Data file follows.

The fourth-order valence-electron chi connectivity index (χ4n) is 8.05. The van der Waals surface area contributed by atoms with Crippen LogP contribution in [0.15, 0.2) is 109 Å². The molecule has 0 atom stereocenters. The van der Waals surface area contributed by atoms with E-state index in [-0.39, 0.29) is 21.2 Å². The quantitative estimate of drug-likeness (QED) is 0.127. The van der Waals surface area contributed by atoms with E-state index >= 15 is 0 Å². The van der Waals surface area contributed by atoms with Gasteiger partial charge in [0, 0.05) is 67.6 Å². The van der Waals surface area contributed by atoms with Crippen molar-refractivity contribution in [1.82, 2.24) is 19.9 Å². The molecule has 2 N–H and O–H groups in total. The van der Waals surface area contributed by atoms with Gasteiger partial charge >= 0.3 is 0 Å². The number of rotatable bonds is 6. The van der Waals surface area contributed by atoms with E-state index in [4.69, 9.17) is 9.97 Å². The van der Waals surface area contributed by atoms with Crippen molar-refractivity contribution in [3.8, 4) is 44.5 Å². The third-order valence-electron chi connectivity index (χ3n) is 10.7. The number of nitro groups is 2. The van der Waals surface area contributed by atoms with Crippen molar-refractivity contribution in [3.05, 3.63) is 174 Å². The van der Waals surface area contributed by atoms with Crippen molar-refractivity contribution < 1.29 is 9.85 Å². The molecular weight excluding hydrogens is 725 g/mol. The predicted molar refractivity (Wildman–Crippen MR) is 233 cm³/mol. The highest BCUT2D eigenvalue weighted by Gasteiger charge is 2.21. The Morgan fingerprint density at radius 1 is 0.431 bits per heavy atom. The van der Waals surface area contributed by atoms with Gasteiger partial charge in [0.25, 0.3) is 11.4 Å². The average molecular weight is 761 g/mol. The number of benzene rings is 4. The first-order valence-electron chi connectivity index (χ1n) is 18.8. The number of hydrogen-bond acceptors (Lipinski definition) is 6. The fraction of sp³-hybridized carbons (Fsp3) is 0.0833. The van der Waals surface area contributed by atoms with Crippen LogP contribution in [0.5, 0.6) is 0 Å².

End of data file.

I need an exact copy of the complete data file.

The fourth-order valence-electron chi connectivity index (χ4n) is 8.05. The van der Waals surface area contributed by atoms with Crippen LogP contribution in [0.15, 0.2) is 109 Å². The molecule has 0 atom stereocenters. The van der Waals surface area contributed by atoms with E-state index in [-0.39, 0.29) is 21.2 Å². The quantitative estimate of drug-likeness (QED) is 0.127. The van der Waals surface area contributed by atoms with E-state index >= 15 is 0 Å². The van der Waals surface area contributed by atoms with Gasteiger partial charge in [0, 0.05) is 67.6 Å². The van der Waals surface area contributed by atoms with Crippen molar-refractivity contribution in [1.82, 2.24) is 19.9 Å². The molecule has 2 N–H and O–H groups in total. The van der Waals surface area contributed by atoms with Gasteiger partial charge >= 0.3 is 0 Å². The number of rotatable bonds is 6. The van der Waals surface area contributed by atoms with E-state index in [4.69, 9.17) is 9.97 Å². The van der Waals surface area contributed by atoms with Crippen molar-refractivity contribution in [3.8, 4) is 44.5 Å². The third-order valence-electron chi connectivity index (χ3n) is 10.7. The number of nitro groups is 2. The van der Waals surface area contributed by atoms with Crippen molar-refractivity contribution in [3.05, 3.63) is 174 Å². The van der Waals surface area contributed by atoms with Crippen molar-refractivity contribution < 1.29 is 9.85 Å². The molecular weight excluding hydrogens is 725 g/mol. The predicted molar refractivity (Wildman–Crippen MR) is 233 cm³/mol. The highest BCUT2D eigenvalue weighted by Gasteiger charge is 2.21. The Morgan fingerprint density at radius 1 is 0.431 bits per heavy atom. The van der Waals surface area contributed by atoms with Gasteiger partial charge in [0.25, 0.3) is 11.4 Å². The average molecular weight is 761 g/mol. The number of benzene rings is 4. The first-order valence-electron chi connectivity index (χ1n) is 18.8. The number of hydrogen-bond acceptors (Lipinski definition) is 6. The fraction of sp³-hybridized carbons (Fsp3) is 0.0833. The van der Waals surface area contributed by atoms with Crippen LogP contribution in [0.5, 0.6) is 0 Å².